Easy Sugar-Free Vegan Ice Cream Recipe!
One of the things I miss about my trip to Japan is all of the wonderful exotic flavours of ice cream I could find there. Many tourist locations, particularly Arashiyama and Kiyomizu in my recollection, will sell a vast array of unexpected and unconventional ice cream flavours. But I find that dairy products sometimes upset my stomach. And while I love the taste and feel of ice cream, I don't like the way it adds to my hips. So I thought, What if I can make my own replacement here in Australia? But I'm a bit of a lazy person, and I don't have a functioning ice-cream machine. So how do I get those sweet, creamy, refreshing flavours I want? This recipe takes some pre-preparation the night before you really make it. So read through before you start.
(Images of different ice creams I tried in Japan, 2019.)
You will need: Creaminess: A can of coconut cream, left in the fridge over night.
A half cup of cashew nuts, soaked in water over night. (The inclusion of soaked almonds and peanuts doesn't seem to hurt, but walnuts, macadamias and brazil nuts seem to perform badly. Also, if you have a nut allergy you could replace this all with mashed bananas and more coconut cream. The nuts are really only part of this recipe because I suspect pure coconut cream would be too oily and rich!)
2 Tablespoons of stevia or similar sweetener
1 Teaspoon of vanilla essence
1 half cup of your favourite fruits (or other food items you want to try) and toppings
A reliable freezer
Containers that can withstand being frozen
Tip: If you're wanting to make your own matcha ice cream, or other tea flavours, I recommend emptying two teabags into four tablespoons of hot water and letting it soak for at least a few minutes before adding it to the mix. This allows the leaves to soften and the flavour to come out. To get more green colour, I recommend adding some baby spinach at the blending phase, since it has a lot of colour but virtually no flavour.
Steps: 1. Drain your nuts and put them in a blender with the fruits, stevia and vanilla essence. If you're wanting to include chocolate powder, nutrient powder or tea leaf mixture for your flavour, this is the time to add them. Blend them all together till they are as smooth as you can get them. We'll call this the favour mix.
2. Whip your coconut cream, still cold, till it stiffens like whipped cream. It's easier to do this by machine, but I was able to achieve this with egg beaters and elbow grease. To make it even fluffier, you can chill the beaten mixture for a few hours and then whip it again!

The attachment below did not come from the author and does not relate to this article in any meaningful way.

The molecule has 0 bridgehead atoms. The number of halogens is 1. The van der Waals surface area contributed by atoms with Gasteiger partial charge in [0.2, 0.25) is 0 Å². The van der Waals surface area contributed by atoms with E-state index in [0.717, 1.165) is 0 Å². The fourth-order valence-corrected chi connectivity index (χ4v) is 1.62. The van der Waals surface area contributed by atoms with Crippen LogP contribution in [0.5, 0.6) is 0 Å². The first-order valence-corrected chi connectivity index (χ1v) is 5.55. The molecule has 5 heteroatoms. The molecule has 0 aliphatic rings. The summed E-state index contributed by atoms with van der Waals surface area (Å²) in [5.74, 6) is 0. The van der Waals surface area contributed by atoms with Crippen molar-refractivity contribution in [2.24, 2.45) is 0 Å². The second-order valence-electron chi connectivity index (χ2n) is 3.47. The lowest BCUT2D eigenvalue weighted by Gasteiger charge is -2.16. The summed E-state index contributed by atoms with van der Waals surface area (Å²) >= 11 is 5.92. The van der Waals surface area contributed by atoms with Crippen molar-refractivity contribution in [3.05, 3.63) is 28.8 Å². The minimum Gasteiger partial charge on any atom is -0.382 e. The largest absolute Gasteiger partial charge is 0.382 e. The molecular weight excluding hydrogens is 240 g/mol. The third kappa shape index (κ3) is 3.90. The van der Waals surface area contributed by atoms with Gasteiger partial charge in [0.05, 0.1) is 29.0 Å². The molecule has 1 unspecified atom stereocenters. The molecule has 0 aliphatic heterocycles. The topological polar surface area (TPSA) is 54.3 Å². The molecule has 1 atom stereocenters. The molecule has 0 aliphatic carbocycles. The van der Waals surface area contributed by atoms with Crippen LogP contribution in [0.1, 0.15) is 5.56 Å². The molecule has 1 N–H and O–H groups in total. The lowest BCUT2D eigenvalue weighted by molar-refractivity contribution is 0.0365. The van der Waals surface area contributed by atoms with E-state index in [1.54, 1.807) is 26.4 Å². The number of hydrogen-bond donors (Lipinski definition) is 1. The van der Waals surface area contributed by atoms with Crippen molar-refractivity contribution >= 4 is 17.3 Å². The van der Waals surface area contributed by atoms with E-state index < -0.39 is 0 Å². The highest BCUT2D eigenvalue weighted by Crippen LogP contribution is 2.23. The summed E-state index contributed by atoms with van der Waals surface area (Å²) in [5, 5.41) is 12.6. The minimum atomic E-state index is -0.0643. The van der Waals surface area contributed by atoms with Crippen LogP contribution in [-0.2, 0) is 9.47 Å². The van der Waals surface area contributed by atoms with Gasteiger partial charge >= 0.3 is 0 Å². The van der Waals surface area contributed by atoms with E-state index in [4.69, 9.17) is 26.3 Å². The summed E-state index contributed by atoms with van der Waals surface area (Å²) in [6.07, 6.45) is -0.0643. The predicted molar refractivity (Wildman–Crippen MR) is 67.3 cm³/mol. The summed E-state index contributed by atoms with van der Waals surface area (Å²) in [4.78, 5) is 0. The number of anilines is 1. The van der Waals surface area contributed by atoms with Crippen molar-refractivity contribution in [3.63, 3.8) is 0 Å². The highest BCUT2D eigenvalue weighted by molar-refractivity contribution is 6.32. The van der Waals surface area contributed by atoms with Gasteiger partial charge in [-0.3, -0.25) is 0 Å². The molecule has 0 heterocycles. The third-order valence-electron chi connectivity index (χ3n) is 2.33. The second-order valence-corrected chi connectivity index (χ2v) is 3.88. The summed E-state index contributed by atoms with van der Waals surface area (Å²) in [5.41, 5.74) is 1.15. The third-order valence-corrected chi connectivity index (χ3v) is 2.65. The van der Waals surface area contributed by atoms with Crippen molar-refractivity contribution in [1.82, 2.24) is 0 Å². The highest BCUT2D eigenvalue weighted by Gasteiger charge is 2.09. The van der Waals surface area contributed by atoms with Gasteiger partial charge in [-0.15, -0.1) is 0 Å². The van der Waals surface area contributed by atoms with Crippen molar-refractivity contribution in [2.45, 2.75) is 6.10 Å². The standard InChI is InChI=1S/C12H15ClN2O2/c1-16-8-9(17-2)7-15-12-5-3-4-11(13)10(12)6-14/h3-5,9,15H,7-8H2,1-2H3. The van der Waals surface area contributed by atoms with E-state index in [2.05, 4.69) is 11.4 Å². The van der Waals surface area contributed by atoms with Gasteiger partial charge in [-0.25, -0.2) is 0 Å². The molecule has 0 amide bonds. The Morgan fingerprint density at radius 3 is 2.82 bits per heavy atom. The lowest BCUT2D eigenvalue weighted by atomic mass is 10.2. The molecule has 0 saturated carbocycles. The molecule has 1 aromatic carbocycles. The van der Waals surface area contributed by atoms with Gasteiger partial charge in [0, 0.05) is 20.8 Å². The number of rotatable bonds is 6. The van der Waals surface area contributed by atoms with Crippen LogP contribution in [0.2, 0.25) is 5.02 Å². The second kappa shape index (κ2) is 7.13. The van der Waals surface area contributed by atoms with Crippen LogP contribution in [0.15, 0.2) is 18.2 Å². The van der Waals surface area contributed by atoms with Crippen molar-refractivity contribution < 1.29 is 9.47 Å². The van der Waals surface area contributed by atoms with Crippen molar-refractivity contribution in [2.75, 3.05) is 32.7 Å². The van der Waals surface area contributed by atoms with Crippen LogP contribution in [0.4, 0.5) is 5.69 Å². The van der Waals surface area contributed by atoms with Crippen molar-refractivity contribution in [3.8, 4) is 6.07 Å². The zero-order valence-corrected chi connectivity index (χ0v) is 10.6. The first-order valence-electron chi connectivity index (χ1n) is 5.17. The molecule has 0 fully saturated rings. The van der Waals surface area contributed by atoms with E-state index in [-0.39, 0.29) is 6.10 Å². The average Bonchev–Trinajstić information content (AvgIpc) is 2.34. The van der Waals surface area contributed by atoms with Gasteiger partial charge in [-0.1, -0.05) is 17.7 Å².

3. Place the whipped coconut cream and the flavour mix into the same container and carefully fold the two together, trying to keep all the air from the whipping process. This will help your ice cream to be more edible and soft. This would be the time to add any solid toppings or ribbons of sauce you want to add.
4. Gently pour the mixture into the freezable containers and leave in a freezer. Periodically return to mix the frozen crystals into the unfrozen parts to make sure it doesn't set too firm to scoop. How long the mix takes to solidify will vary dependent on the power of your freezer. But I find overnight is a good benchmark.
And then you're done!
Naturally, the above proportions are a guide. As you experiment with different fruits and flavours, you'll naturally find that you may wish to modify the ratios to suit your personal taste. But in any case, you now have the freedom to make your own non-dairy ice creams with whatever flavour you want! You could even divide the nuts and cream into smaller portions and add different flavours to each so you can have many smaller quantities of different tastes!
The result isn't exactly like typical ice cream. But if you're trying to have a sweet yet healthy treat, this makes a wonderful replacement! If you're finding it too hard to scoop, try leaving it to thaw a little before you eat it. Since it's plant-based, you don't have to worry so much about it going bad the way you'd have to worry with standard ice cream! Though still be careful, since bad coconut can be dangerous. There was still a very lovely apple ice cream I tried in Arashiyama which I can't replicate using this method, since it was not creamy at all. It was more as though they had blended an apple, added some apple sauce or concentrate and maybe a little sweetener of some kind and froze it, and that would likely require a churning process to replicate. I may, in future, figure out a churn-free way to do that too. But that will have to wait for another time.
(I tried my hand at choc banana, strawberry-cherry brandy, matcha and peach-earl grey. 2021.)
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